Graft Versus Host Disease

  • Monitor complete blood counts (CBC), including platelet count and ANC, and bilirubin prior to
    initiating therapy, every 2 to 4 weeks until doses are stabilized, and then as indicated clinically: Acute Graft-Versus-Host Disease (GVHD): Initial dose: 5 mg orally 2 times a day
  • Dose titration: Consider increasing the dose to 10 mg orally 2 times a day after at least 3 days if the ANC (absolute neutrophil count) and platelet counts are not decreased by 50% or more relative to the first day of dosing
  • Duration of therapy: Consider tapering after 6 months for those with response who have stopped therapeutic doses of corticosteroids; taper by 1 dose level every 8 weeks (see comments); if signs or symptoms of GVHD recur during or after the taper, consider retreatment
  • Chronic GVHD: Initial dose: 10 mg orally 2 times a day
  • Duration of therapy: Consider tapering after 6 months for those with response who have stopped therapeutic doses of corticosteroids; taper by 1 dose level every 8 weeks (see comments); if signs or symptoms of GVHD recur during or after the taper, consider retreatment
  • The dose level decreases from 10 mg twice a day to 5 mg once a day.
  • See the Dose Adjustment section for dose modification guidance for adverse reactions.
  • For the treatment of steroid-refractory acute GVHD and treatment of chronic GVHD after the failure of 1 or 2 lines of systemic therapy.

Polycythemia Vera

  • Doses should be titrated based on safety and efficacy; CBC and platelet counts should be performed every 2 to 4 weeks until doses are stabilized and then as clinically indicated
  • Initial dose: 10 mg orally twice a day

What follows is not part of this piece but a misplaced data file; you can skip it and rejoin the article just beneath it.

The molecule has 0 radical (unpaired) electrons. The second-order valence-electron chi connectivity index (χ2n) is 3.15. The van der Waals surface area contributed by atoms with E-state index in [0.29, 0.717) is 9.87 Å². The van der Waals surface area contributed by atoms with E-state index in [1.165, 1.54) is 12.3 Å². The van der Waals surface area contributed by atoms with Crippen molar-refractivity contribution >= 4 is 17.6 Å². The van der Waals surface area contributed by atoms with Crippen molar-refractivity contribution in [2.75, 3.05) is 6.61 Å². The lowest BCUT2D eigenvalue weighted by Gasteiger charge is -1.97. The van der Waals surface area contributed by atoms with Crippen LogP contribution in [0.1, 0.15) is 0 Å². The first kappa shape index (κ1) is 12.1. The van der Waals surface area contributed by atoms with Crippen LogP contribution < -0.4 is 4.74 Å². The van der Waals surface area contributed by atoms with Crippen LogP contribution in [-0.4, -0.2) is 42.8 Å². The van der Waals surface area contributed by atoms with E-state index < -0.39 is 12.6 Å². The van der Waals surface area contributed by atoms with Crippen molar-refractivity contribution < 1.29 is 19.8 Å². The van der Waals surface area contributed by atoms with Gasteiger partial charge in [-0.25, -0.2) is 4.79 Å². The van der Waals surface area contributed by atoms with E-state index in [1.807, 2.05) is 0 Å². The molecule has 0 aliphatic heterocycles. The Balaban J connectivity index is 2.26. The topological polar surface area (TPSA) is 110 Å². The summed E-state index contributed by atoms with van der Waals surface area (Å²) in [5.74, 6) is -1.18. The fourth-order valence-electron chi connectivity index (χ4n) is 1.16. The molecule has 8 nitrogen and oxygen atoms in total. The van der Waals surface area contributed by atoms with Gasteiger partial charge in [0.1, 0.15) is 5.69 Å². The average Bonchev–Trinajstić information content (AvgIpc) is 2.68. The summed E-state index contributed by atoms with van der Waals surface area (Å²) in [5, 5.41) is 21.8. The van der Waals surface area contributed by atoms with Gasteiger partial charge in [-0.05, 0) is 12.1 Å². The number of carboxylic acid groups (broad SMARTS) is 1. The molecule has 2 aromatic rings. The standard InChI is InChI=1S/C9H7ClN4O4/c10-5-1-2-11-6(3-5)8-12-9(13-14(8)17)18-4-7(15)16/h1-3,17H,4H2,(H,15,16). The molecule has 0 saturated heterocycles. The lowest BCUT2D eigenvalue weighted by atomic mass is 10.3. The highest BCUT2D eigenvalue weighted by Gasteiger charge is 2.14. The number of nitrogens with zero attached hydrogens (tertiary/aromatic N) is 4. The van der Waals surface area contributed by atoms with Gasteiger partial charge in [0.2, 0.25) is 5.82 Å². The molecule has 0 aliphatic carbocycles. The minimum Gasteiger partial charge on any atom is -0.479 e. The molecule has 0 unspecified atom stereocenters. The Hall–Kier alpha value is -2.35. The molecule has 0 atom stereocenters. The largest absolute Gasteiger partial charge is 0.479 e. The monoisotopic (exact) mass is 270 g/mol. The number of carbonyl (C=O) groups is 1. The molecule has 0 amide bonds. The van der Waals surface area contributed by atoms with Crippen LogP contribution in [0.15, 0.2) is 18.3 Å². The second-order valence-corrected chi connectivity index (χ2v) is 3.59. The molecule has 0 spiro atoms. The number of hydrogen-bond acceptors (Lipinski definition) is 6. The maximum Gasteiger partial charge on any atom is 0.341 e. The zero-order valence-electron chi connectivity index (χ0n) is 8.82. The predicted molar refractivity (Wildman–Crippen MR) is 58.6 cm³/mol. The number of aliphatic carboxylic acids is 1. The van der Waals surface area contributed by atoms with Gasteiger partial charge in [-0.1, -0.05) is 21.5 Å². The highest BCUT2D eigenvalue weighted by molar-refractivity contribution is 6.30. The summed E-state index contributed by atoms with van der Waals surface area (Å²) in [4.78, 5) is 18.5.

• The dose may be titrated based on safety and efficacy

INSUFFICIENT RESPONSE: Consider dose increases in patients with inadequate efficacy as demonstrated by one or more of the following: Continued need for phlebotomy; WBC greater than the upper limit of normal range; Platelet count greater than the upper limit of normal range; Palpable spleen that is reduced by less than 25% from baseline; Platelet count greater than or equal to 140 × 10(9)/L;. Hb (hemoglobin) greater than or equal to 12 g/dL; ANC greater than or equal to 1.5 × 10(9)/L
DOSE INCREASES: Increased dose in 5 mg twice a day increments to a MAXIMUM of 25 mg twice a day; doses should not be increased during the first 4 weeks of therapy and not more frequently than every two weeks

DOSE REDUCTIONS: Dose reductions should be considered for Hb and platelet count decreases:

  • Hb greater than or equal to 12 g/dL AND platelet count greater than or equal to 100 × 10(9)/L: No change needed
  • Hb 10 to less than 12 g/dL AND platelet count 75 to less than 100 × 10(9)/L: Dose reductions should be considered with the goal of avoiding dose interruptions for anemia and thrombocytopenia
  • Hb 8 to less than 10 g/dL OR platelet count 50 to less than 75 × 10(9)/L: Reduce dose by 5 mg twice a day; for patients on 5 mg twice a day, decrease the dose to 5 mg once a day